Days later on the 5th of March South Korea was added to the list of countries. On the 5th of March the WHO reports 5,766 cases in South Korea with a daily increase of 438. The death toll in South Korea is 35 with three new deaths that day.

Those returning to Australia from Italy were also to face more screening questions and having their temperature taken. On the 5th of March the WHO reports 3,858 cases in Italy with a daily increase of 769. The death toll in the country is 148 with a daily increase of 41.

Then on the 11th of March Italy joined the list.  On the 11th of March, the WHO reports 12,462 cases in Italy with a daily increase of 2,313. The death toll in six days had risen to 827 with 196 deaths recorded that day alone.

On March 18, the Australian government issued its highest travel advice level (level 4), advising Australians to avoid all travel regardless of destination, age and health.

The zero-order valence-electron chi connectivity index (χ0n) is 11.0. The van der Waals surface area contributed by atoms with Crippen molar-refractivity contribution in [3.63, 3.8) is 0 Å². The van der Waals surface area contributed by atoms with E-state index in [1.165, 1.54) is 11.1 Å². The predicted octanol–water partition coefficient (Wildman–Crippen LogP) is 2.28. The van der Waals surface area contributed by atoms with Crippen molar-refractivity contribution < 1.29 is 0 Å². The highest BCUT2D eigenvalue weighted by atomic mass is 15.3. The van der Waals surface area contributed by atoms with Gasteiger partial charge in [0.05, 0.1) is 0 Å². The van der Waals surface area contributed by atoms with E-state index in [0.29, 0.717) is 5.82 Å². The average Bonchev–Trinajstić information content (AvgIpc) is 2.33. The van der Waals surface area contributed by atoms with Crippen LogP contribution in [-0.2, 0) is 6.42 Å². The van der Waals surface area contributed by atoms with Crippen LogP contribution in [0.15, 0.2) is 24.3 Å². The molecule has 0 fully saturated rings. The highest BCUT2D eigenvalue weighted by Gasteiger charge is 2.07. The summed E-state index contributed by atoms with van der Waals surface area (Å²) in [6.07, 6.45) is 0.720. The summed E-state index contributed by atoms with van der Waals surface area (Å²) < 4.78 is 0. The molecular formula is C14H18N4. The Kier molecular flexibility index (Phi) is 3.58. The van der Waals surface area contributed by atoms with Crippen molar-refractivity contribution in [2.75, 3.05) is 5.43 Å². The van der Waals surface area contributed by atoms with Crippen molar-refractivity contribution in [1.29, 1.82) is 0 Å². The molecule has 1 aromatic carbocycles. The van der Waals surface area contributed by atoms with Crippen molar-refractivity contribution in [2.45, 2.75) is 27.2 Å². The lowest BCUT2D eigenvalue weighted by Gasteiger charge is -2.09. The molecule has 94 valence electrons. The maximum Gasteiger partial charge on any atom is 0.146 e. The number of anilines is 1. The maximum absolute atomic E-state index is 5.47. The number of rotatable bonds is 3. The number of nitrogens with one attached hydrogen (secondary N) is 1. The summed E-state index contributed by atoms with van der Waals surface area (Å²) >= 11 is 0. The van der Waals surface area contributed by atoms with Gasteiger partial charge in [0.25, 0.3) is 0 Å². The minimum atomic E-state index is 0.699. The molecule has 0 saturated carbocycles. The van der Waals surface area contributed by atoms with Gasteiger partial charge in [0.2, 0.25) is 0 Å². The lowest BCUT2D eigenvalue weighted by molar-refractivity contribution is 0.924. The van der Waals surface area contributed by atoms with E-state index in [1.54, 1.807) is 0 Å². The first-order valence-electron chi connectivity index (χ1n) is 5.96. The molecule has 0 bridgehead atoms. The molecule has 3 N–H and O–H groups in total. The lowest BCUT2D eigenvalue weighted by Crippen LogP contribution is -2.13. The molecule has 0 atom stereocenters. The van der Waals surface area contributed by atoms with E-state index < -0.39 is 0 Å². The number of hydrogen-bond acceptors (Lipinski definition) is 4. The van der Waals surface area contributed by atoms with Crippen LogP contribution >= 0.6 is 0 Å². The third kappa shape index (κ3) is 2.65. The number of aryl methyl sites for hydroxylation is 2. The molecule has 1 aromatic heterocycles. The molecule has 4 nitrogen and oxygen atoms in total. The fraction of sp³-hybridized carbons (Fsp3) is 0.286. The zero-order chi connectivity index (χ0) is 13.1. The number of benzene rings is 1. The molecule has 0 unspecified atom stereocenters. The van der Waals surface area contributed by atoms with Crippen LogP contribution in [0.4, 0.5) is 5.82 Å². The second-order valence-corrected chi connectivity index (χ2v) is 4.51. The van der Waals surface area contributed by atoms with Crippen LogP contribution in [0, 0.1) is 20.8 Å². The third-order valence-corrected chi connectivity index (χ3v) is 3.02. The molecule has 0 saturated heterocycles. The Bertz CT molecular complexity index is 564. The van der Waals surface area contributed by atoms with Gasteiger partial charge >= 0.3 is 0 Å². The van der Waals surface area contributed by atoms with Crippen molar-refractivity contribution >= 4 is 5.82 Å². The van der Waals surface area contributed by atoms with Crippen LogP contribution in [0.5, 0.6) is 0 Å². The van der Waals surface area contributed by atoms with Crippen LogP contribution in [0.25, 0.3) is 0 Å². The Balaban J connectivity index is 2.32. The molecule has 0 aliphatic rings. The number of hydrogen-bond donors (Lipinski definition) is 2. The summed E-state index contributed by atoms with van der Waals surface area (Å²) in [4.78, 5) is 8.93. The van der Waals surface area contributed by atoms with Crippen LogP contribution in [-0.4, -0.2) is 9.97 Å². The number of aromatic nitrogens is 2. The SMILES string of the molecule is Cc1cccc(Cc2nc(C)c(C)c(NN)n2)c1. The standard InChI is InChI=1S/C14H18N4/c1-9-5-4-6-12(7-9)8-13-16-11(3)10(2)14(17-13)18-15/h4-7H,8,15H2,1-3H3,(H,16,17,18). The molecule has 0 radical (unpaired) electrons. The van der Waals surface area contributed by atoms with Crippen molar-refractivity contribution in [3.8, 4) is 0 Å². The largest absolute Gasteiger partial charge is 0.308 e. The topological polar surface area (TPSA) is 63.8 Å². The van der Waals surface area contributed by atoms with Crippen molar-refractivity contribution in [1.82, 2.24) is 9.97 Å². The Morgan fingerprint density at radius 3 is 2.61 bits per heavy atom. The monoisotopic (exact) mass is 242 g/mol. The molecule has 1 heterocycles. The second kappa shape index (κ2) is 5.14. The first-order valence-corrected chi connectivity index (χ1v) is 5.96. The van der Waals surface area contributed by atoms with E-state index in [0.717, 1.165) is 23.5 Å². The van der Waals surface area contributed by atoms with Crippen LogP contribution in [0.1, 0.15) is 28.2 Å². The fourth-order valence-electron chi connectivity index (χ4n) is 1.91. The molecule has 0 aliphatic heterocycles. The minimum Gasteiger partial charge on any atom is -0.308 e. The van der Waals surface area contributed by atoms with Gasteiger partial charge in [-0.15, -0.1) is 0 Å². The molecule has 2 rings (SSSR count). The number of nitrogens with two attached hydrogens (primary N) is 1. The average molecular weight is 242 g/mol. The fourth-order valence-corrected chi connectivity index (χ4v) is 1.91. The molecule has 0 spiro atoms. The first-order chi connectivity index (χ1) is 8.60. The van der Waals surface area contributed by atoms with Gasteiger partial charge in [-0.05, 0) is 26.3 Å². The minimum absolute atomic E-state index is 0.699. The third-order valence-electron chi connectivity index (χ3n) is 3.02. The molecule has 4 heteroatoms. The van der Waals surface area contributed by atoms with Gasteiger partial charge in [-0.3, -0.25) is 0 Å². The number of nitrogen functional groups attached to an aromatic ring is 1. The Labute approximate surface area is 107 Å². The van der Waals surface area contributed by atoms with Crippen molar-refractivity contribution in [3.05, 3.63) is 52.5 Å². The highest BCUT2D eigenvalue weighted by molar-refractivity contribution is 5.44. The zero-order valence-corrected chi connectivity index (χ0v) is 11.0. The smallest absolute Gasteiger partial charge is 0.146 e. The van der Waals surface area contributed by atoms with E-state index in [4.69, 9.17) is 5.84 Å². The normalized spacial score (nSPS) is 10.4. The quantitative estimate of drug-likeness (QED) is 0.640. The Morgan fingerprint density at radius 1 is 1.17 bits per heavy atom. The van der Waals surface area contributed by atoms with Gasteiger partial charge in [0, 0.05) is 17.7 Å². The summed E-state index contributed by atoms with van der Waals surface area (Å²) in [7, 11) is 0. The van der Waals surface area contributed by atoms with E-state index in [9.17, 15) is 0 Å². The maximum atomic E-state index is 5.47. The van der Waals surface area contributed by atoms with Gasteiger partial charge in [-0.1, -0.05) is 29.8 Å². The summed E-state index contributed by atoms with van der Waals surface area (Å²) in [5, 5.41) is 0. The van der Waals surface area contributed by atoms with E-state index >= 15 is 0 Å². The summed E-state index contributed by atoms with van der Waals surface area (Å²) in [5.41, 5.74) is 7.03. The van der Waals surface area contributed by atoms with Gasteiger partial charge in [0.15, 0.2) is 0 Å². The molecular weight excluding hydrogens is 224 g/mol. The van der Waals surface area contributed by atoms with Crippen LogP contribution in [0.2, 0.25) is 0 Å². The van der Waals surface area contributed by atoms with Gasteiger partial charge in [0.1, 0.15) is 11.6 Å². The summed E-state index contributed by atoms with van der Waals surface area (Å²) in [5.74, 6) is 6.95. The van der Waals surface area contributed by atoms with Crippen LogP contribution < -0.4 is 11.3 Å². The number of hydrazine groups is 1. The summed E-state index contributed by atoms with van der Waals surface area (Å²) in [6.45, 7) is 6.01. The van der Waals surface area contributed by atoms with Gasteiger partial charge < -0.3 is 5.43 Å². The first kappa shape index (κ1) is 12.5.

The Prime Minister Scott Morrison held a press conference announcing new restrictions which included only two visitors to aged care homes and a ban on indoor gatherings of 100 people or less with certain exceptions like schools, supermarkets and exceptions.

The words restrictions, exceptions, bans, gatherings were being heard more and more these days.

“This is a once-in-a-100-year-type event,” Mr Morrison said.

“Life is changing in Australia, as it is changing all around the world. Life is going to continue to change.